None of this is to say that we will never invest in these companies. Should these stocks begin to meet our investment criteria, then we would consider them as investment candidates. To paraphrase John Maynard Keynes, we’re happy to change our mind when the facts change. For now, however, we have full confidence in the prospects of our current investee technology companies and their ability to deliver sustainable growth for the portfolio over the long term.
The flipside of this is those companies we do hold which have found themselves out of favour as investors have been quick to anoint the post-pandemic ‘winners’ and ‘losers’. We don’t dissent from the view that some of the long-term trends already at large in the global economy have been given added impetus by the events of 2020, but we would warn against lazily ascribing winner or loser status on the basis of sector.
Change may bring challenge, but it need not spell the end of a long-term growth narrative
At Walter Scott, we have always invested in companies that we believe are exposed to secular growth vectors, irrespective of sector or geography. Importantly, these are companies with the adaptability and resilience to prosper as new challenges arise; they are not simply reliant on the continuation of the status quo to grow earnings. Change may bring challenge, but it need not spell the end of a long-term growth narrative.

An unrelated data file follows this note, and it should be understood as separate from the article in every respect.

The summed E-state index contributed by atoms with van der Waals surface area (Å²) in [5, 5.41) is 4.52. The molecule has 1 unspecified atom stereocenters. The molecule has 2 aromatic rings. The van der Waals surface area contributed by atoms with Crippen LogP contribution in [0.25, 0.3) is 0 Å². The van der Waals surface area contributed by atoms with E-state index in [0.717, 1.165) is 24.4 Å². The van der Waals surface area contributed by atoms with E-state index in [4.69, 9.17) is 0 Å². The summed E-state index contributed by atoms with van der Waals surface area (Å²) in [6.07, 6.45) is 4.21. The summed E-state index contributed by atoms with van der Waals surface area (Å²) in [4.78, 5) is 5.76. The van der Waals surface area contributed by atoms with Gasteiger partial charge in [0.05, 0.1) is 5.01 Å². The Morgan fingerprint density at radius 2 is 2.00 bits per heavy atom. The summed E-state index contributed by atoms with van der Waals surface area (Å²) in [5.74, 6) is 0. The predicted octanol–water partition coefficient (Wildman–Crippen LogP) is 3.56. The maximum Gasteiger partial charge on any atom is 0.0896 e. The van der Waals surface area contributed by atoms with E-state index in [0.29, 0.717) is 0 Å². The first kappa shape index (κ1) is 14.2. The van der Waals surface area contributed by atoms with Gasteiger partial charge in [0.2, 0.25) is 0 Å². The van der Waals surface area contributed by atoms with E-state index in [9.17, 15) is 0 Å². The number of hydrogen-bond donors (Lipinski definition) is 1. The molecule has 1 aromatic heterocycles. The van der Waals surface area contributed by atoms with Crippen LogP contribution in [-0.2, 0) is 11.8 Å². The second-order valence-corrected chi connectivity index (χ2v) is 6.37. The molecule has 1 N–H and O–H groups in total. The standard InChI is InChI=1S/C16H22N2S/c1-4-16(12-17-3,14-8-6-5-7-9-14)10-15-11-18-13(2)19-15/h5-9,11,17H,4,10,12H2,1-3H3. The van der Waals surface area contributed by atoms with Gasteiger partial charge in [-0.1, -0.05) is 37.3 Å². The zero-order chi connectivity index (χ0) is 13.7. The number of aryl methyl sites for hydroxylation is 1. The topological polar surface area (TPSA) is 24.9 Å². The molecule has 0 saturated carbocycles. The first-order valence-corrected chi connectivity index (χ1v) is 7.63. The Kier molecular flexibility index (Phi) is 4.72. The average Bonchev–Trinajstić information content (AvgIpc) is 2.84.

As evidenced by its most recent results, a leading US-based discount retailer finds itself in an incredibly tough trading environment, unsurprisingly perhaps for a company that relies almost exclusively on a physical retail model. A more financially challenged consumer and the relentless shift from offline to online shopping appear likely to hasten the demise of many a traditional retailer. But while we certainly wouldn’t disagree with this prognosis, we believe this company is an example of a business model that can continue to prosper, even in the face of these twin challenges. Not only does its ‘off price’ value offering continue to take market share from more established retail concepts, but customers’ desire for high-quality goods at bargain prices means they are still happy to shop in-store rather than look online. Furthermore, as well as offering a high degree of resilience in economic downturns, the compelling value on offer ensures many newly converted customers become loyal fans, even when the economy strengthens.